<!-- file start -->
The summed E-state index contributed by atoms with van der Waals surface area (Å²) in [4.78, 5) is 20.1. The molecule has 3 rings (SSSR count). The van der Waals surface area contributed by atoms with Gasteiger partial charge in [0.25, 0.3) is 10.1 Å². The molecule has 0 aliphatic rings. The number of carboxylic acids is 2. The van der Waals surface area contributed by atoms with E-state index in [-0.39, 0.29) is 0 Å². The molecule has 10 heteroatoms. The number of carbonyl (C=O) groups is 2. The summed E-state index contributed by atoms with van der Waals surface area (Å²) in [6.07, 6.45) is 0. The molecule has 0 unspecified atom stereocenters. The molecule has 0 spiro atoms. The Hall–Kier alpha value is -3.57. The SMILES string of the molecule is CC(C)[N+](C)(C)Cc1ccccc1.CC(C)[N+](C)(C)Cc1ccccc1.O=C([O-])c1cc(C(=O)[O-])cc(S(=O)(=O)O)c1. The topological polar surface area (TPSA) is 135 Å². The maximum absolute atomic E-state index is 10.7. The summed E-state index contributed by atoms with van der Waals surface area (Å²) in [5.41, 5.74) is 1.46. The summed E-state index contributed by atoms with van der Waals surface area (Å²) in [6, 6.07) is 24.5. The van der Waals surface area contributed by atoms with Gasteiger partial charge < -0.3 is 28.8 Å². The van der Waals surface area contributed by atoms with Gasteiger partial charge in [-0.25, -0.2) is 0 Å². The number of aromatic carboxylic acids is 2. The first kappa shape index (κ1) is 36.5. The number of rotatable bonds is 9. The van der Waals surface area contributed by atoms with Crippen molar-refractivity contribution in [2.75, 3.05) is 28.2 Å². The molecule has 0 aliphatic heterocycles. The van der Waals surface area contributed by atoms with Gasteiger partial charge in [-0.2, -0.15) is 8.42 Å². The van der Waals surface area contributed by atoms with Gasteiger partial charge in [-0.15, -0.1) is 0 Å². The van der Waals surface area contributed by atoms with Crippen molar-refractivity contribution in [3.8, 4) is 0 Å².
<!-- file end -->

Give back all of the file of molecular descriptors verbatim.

The summed E-state index contributed by atoms with van der Waals surface area (Å²) in [4.78, 5) is 20.1. The molecule has 3 rings (SSSR count). The van der Waals surface area contributed by atoms with Gasteiger partial charge in [0.25, 0.3) is 10.1 Å². The molecule has 0 aliphatic rings. The number of carboxylic acids is 2. The van der Waals surface area contributed by atoms with E-state index in [-0.39, 0.29) is 0 Å². The molecule has 10 heteroatoms. The number of carbonyl (C=O) groups is 2. The summed E-state index contributed by atoms with van der Waals surface area (Å²) in [6.07, 6.45) is 0. The molecule has 0 unspecified atom stereocenters. The molecule has 0 spiro atoms. The Hall–Kier alpha value is -3.57. The SMILES string of the molecule is CC(C)[N+](C)(C)Cc1ccccc1.CC(C)[N+](C)(C)Cc1ccccc1.O=C([O-])c1cc(C(=O)[O-])cc(S(=O)(=O)O)c1. The topological polar surface area (TPSA) is 135 Å². The maximum absolute atomic E-state index is 10.7. The summed E-state index contributed by atoms with van der Waals surface area (Å²) in [5.41, 5.74) is 1.46. The summed E-state index contributed by atoms with van der Waals surface area (Å²) in [6, 6.07) is 24.5. The van der Waals surface area contributed by atoms with Gasteiger partial charge < -0.3 is 28.8 Å². The van der Waals surface area contributed by atoms with Gasteiger partial charge in [-0.25, -0.2) is 0 Å². The number of aromatic carboxylic acids is 2. The first kappa shape index (κ1) is 36.5. The number of rotatable bonds is 9. The van der Waals surface area contributed by atoms with Crippen molar-refractivity contribution in [2.75, 3.05) is 28.2 Å². The molecule has 0 aliphatic heterocycles. The van der Waals surface area contributed by atoms with Gasteiger partial charge in [-0.2, -0.15) is 8.42 Å². The van der Waals surface area contributed by atoms with Gasteiger partial charge in [-0.15, -0.1) is 0 Å². The van der Waals surface area contributed by atoms with Crippen molar-refractivity contribution in [3.8, 4) is 0 Å².